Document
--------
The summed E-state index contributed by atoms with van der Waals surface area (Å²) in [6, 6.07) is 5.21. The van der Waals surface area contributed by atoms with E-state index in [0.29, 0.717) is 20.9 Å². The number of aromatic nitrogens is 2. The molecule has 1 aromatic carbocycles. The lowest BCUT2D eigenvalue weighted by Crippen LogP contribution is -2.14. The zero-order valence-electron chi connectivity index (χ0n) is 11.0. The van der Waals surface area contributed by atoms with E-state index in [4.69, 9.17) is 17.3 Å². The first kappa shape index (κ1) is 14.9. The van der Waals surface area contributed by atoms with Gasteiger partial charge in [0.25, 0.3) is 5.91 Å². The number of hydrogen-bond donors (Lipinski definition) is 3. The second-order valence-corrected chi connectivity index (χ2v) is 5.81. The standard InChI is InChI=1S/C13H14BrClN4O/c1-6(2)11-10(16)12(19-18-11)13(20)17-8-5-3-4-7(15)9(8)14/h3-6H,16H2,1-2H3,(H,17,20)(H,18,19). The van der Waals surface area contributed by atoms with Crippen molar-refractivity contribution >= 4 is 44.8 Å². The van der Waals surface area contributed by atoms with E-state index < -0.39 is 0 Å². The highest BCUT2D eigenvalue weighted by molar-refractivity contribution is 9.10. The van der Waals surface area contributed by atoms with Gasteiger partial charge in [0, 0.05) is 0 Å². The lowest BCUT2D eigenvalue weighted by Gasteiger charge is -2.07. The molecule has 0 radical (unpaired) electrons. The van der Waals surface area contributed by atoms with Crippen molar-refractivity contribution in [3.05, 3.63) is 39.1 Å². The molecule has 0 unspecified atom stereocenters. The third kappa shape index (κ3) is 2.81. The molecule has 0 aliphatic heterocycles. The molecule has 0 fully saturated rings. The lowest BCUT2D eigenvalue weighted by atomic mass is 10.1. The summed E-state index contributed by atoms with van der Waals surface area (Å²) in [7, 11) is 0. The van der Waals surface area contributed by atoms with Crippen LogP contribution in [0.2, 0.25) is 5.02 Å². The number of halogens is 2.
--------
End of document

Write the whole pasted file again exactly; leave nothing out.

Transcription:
The summed E-state index contributed by atoms with van der Waals surface area (Å²) in [6, 6.07) is 5.21. The van der Waals surface area contributed by atoms with E-state index in [0.29, 0.717) is 20.9 Å². The number of aromatic nitrogens is 2. The molecule has 1 aromatic carbocycles. The lowest BCUT2D eigenvalue weighted by Crippen LogP contribution is -2.14. The zero-order valence-electron chi connectivity index (χ0n) is 11.0. The van der Waals surface area contributed by atoms with E-state index in [4.69, 9.17) is 17.3 Å². The first kappa shape index (κ1) is 14.9. The van der Waals surface area contributed by atoms with Gasteiger partial charge in [0.25, 0.3) is 5.91 Å². The number of hydrogen-bond donors (Lipinski definition) is 3. The second-order valence-corrected chi connectivity index (χ2v) is 5.81. The standard InChI is InChI=1S/C13H14BrClN4O/c1-6(2)11-10(16)12(19-18-11)13(20)17-8-5-3-4-7(15)9(8)14/h3-6H,16H2,1-2H3,(H,17,20)(H,18,19). The van der Waals surface area contributed by atoms with Crippen molar-refractivity contribution >= 4 is 44.8 Å². The van der Waals surface area contributed by atoms with E-state index < -0.39 is 0 Å². The highest BCUT2D eigenvalue weighted by molar-refractivity contribution is 9.10. The van der Waals surface area contributed by atoms with Gasteiger partial charge in [0, 0.05) is 0 Å². The lowest BCUT2D eigenvalue weighted by Gasteiger charge is -2.07. The molecule has 0 radical (unpaired) electrons. The van der Waals surface area contributed by atoms with Crippen molar-refractivity contribution in [3.05, 3.63) is 39.1 Å². The molecule has 0 unspecified atom stereocenters. The third kappa shape index (κ3) is 2.81. The molecule has 0 aliphatic heterocycles. The molecule has 0 fully saturated rings. The lowest BCUT2D eigenvalue weighted by atomic mass is 10.1. The summed E-state index contributed by atoms with van der Waals surface area (Å²) in [7, 11) is 0. The van der Waals surface area contributed by atoms with Crippen LogP contribution in [0.2, 0.25) is 5.02 Å². The number of halogens is 2.